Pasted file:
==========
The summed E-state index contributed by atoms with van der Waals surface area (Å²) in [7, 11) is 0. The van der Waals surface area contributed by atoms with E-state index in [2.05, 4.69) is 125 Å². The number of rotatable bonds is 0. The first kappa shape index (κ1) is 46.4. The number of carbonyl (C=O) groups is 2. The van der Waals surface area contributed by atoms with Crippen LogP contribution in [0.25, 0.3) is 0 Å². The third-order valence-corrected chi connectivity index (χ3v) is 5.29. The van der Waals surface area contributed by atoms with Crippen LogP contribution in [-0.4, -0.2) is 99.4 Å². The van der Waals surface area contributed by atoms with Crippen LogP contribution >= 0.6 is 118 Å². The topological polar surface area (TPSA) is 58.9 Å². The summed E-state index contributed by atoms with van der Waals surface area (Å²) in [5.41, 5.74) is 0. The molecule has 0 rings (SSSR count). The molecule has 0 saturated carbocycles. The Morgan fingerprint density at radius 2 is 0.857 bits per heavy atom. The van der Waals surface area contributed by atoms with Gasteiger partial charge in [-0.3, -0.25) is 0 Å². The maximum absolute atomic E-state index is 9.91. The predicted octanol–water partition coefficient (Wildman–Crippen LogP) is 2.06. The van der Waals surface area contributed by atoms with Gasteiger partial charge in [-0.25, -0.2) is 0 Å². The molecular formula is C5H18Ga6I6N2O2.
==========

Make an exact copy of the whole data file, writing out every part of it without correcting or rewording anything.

The summed E-state index contributed by atoms with van der Waals surface area (Å²) in [7, 11) is 0. The van der Waals surface area contributed by atoms with E-state index in [2.05, 4.69) is 125 Å². The number of rotatable bonds is 0. The first kappa shape index (κ1) is 46.4. The number of carbonyl (C=O) groups is 2. The van der Waals surface area contributed by atoms with Crippen LogP contribution in [0.25, 0.3) is 0 Å². The third-order valence-corrected chi connectivity index (χ3v) is 5.29. The van der Waals surface area contributed by atoms with Crippen LogP contribution in [-0.4, -0.2) is 99.4 Å². The van der Waals surface area contributed by atoms with Crippen LogP contribution >= 0.6 is 118 Å². The topological polar surface area (TPSA) is 58.9 Å². The summed E-state index contributed by atoms with van der Waals surface area (Å²) in [5.41, 5.74) is 0. The molecule has 0 rings (SSSR count). The molecule has 0 saturated carbocycles. The Morgan fingerprint density at radius 2 is 0.857 bits per heavy atom. The van der Waals surface area contributed by atoms with Gasteiger partial charge in [-0.3, -0.25) is 0 Å². The maximum absolute atomic E-state index is 9.91. The predicted octanol–water partition coefficient (Wildman–Crippen LogP) is 2.06. The van der Waals surface area contributed by atoms with Gasteiger partial charge in [-0.25, -0.2) is 0 Å². The molecular formula is C5H18Ga6I6N2O2.